Grab a seat and dig in! Buca di Beppo offers tasty eats in Minneapolis.
Ordering a gluten-free meal isn't difficult at Buca di Beppo.
Buca di Beppo is well-known for being able to seat large parties.
No need to dress to the nines here — Buca di Beppo's policy is business casual, so guests can dine in comfort.
At Buca di Beppo, you can find ample parking that is readily available any time of day.
Buca di Beppo may cost you a little bit more than some spots, but this deliciousness is fairly-priced (and well worth the few extra bucks).
For good eats and good times in Minneapolis, dine at Manny's Steakhouse.
Drivers can enjoy the luxury of valet parking or park in a lot nearby Manny's Steakhouse.
The food at Manny's Steakhouse can be a little pricey, and it is also known to blown diners' minds.
Whether you're in the mood for AM eggs, a midday salad, or an evening entree, Manny's Steakhouse provides service throughout the day.
Fresh fare can be found at Loring Park's Oceanaire Seafood Room, where visitors seek to sample every seafood dish on the menu.
Oceanaire Seafood Room is also a good option for those with special dietary needs, offering both low-fat and gluten-free items on the menu.
Spend less on dinner when you bring your own drinks — Oceanaire Seafood Room is BYOB.
Round out your meal with a little tipple — Oceanaire Seafood Room has a terrific drink list, including beer, wine, and more.
Got a big family? Tons of friends? An entire soccer team? Consider the private room at Oceanaire Seafood Room, where large groups can get together to celebrate life's biggest milestones.
The patio tables outside of Oceanaire Seafood Room are the perfect spot for a summer meal.
Love the food at Oceanaire Seafood Room but don't have the time to stay? You can pick up your food to eat when you're ready, or have them deliver straight to your home.
You can also serve food from Oceanaire Seafood Room at your next party — the restaurant offers catering.
Parking is available in the lot next door, as is valet. If the lot is full, street parking is also an option.
Prices are a bit on the higher side, so this might be a good pick for a special night out.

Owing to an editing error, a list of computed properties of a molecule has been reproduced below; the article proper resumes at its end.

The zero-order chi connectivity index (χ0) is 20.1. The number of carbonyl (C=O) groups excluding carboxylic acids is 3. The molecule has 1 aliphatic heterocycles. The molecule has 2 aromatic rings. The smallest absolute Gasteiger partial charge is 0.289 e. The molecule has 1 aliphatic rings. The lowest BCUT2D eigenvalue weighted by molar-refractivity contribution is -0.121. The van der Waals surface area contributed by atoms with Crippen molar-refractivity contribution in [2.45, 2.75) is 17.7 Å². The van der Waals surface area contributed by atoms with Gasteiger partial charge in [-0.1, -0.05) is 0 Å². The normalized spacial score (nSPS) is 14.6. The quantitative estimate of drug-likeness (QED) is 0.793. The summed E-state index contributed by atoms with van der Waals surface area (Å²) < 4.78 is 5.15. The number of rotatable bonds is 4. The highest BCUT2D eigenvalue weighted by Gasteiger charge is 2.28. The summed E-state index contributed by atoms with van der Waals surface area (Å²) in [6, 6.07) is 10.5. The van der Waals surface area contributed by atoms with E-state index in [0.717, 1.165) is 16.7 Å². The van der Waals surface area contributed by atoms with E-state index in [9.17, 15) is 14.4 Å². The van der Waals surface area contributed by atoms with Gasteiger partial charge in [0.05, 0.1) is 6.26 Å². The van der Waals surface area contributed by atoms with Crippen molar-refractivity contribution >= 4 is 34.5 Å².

Head on over to Oceanaire Seafood Room first thing in the morning or last thing in the evening — Oceanaire Seafood Room is open for breakfast, lunch, and dinner.
Stop by International Business Cafe in Minneapolis for a quick and tasty bite to eat.
Score parking in the lot adjacent to International Business Cafe, a local restaurant.
Dining at International Business Cafe will set you back about $30 per person on average.
Whether you're in the mood for AM eggs, a midday salad, or an evening entree, International Business Cafe provides service throughout the day.
Melt in your mouth pasta, decadent sauce, and need I say more? Head to Buca di Beppo for great Italian cuisine.
Great place to bring the whole family with great food and a business casual dress code.
Impress the visitors at your next gathering by calling in Buca di Beppo for catering.
At Buca di Beppo, service is a priority. That why we provide parking spaces on site.
Buca di Beppo offers a nice selection of mid-range cuisine, so you can expect a meal there to cost about $30 or less per person.
All the best flavors of Italy await you at Buca di Beppo.
Passing through the stone-lined threshold of Ichiban Japanese Steak House & Sushi Bar's pagoda-style building, visitors enter an indoor garden where plants burst from beds around a waterfall and bubbling stream. The decor draws from Japanese tradition and culture—on which both Ichiban locations base their aesthetic variations—in much the same way as the chefs’ cuisine. Since 1979, these culinary greats have introduced diners to the teppanyaki style of grilling as well as classic Japanese dishes such as tempura, udon, and gyoza.